ABC Gulp challenges your knowledge of letter names
All children need to learn their ABCs. By learning to recognize and name each letter in the alphabet, children take their first steps into the world of written language. Many children master letter-naming before they start kindergarten, and almost all children have mastered it by the time they finish, so ABC Gulp should be relatively easy for children six and older. The skills of younger children, however, may vary widely: some can identify and name all twenty-six letters in the alphabet, while others can’t name any letters at all. Still other children are familiar with the first half of the alphabet, but struggle with the second half. For these children six and under, ABC Gulp results may be particularly important, because letter-naming is one of the most effective predictors of subsequent reading skills.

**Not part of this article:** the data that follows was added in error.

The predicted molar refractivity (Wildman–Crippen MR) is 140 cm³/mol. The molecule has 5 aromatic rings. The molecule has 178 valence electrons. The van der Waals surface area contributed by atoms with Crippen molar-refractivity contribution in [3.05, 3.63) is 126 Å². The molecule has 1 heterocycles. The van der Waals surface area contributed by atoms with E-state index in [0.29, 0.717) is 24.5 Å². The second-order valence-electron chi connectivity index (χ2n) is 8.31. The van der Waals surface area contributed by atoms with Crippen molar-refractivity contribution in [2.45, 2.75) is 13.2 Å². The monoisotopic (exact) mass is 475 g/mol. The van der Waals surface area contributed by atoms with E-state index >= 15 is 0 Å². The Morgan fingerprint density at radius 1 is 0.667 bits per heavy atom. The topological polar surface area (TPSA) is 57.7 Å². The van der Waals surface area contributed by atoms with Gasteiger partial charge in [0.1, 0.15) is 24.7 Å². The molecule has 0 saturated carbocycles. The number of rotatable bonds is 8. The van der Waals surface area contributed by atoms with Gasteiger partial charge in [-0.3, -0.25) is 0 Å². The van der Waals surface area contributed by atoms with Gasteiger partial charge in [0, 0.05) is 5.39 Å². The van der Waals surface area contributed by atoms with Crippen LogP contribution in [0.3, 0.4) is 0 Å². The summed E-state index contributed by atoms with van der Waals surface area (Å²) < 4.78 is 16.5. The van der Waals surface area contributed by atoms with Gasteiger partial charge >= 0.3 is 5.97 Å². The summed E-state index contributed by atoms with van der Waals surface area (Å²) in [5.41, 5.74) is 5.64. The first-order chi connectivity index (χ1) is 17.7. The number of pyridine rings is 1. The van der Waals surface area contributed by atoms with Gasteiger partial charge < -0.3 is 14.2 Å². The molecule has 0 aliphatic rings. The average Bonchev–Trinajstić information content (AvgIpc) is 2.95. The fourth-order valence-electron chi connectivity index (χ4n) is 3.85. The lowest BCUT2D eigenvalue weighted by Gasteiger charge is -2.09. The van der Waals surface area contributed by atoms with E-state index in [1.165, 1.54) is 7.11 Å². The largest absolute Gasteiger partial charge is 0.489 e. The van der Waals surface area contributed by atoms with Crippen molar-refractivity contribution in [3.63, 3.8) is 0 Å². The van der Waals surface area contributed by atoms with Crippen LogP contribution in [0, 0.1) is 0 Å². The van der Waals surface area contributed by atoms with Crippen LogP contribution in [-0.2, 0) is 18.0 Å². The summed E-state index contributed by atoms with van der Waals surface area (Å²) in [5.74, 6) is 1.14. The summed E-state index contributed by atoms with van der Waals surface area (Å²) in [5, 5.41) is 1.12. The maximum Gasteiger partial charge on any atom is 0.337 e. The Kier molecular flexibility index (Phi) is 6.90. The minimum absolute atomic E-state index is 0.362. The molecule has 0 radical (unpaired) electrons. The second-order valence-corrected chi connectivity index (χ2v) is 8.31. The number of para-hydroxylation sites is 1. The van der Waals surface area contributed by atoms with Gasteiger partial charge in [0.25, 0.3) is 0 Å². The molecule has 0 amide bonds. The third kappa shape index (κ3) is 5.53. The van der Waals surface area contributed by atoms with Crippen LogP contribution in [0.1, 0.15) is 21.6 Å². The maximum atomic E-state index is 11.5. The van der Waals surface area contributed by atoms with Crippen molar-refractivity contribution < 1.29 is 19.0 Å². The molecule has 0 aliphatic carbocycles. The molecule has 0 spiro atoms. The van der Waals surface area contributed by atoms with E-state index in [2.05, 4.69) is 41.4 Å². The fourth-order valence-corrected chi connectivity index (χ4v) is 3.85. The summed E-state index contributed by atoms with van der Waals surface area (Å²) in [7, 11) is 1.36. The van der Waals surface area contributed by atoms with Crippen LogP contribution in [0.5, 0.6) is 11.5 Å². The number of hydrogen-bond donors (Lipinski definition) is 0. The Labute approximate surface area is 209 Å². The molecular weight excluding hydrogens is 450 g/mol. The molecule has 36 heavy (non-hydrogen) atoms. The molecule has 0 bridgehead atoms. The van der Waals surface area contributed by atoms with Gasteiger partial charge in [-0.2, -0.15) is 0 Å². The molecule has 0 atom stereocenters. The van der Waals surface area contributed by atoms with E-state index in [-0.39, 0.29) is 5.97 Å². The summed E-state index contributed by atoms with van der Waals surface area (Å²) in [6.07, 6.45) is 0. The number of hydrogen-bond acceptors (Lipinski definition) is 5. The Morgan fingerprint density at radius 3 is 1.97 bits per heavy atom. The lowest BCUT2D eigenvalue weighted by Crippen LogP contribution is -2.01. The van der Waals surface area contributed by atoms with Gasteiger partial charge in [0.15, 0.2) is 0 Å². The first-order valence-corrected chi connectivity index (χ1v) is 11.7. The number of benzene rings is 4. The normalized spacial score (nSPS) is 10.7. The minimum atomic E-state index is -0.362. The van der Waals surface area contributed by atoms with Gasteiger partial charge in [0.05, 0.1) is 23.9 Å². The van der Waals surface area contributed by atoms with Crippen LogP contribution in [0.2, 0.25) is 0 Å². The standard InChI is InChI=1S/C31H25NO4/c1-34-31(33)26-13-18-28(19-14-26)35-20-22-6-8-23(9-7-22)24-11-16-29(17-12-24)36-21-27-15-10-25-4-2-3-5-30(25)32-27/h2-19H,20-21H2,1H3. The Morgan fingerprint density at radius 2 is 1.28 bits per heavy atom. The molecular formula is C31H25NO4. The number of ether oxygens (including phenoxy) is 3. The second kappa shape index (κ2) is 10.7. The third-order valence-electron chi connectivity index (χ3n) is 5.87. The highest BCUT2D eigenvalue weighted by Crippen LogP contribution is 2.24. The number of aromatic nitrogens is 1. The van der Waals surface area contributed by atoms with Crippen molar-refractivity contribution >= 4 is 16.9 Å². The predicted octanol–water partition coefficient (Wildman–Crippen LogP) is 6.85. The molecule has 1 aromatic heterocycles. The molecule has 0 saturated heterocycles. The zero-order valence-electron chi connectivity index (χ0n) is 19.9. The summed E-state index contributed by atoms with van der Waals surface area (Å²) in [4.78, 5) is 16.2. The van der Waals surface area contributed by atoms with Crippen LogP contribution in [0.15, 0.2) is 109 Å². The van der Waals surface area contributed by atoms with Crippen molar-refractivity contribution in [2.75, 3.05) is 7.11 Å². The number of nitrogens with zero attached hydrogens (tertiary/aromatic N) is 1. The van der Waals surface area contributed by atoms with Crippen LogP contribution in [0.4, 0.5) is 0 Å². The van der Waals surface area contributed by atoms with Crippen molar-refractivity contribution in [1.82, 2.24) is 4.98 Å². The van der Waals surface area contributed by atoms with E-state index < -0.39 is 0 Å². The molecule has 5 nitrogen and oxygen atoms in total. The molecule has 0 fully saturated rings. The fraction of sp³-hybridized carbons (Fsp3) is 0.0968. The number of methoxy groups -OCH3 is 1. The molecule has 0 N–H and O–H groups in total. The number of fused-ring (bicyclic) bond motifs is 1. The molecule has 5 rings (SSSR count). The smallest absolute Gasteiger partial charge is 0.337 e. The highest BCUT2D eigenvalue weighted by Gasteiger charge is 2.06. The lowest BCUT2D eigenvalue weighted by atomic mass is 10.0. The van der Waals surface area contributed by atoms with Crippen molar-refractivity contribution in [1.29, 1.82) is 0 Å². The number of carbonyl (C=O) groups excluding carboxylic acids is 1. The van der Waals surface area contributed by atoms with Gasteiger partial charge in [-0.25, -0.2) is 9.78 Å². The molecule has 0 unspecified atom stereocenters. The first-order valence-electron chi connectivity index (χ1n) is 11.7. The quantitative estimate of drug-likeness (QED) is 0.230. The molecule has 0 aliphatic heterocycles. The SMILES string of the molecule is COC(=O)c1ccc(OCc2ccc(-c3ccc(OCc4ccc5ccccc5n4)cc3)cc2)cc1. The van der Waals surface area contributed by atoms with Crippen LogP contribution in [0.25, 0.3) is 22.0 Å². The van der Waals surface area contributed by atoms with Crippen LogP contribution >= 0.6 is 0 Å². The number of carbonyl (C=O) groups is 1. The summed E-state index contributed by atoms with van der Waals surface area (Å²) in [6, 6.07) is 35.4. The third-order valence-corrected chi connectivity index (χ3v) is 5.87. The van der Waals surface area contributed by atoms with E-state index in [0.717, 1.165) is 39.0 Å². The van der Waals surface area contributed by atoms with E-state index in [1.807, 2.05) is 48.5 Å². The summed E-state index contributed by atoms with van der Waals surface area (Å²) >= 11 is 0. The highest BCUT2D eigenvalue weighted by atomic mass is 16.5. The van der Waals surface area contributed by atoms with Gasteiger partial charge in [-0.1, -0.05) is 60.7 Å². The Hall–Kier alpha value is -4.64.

Is letter-naming easy? While learning a set of twenty-six arbitrary associations takes time and practice, letter-naming isn’t fundamentally different from other developmental hurdles. Young children are accustomed to naming visual objects, and often enjoy doing so. A typical three-year-old, for example, can look at a line drawing of a cocker spaniel or a color photo of a poodle and declare “Doggie!” in both cases. These same visual skills probably help children recognize letters that occur in different fonts, colors, and sizes. Children draw on their phonological resources, too. They may recognize the sounds of letter names from the ABC Song, or from common nouns such as bee, sea, and tea. Still, the ABCs do present challenges. Infrequent letters may be harder to learn. And some children struggle with the visual similarities between lower-case letters like b and d, or p and q.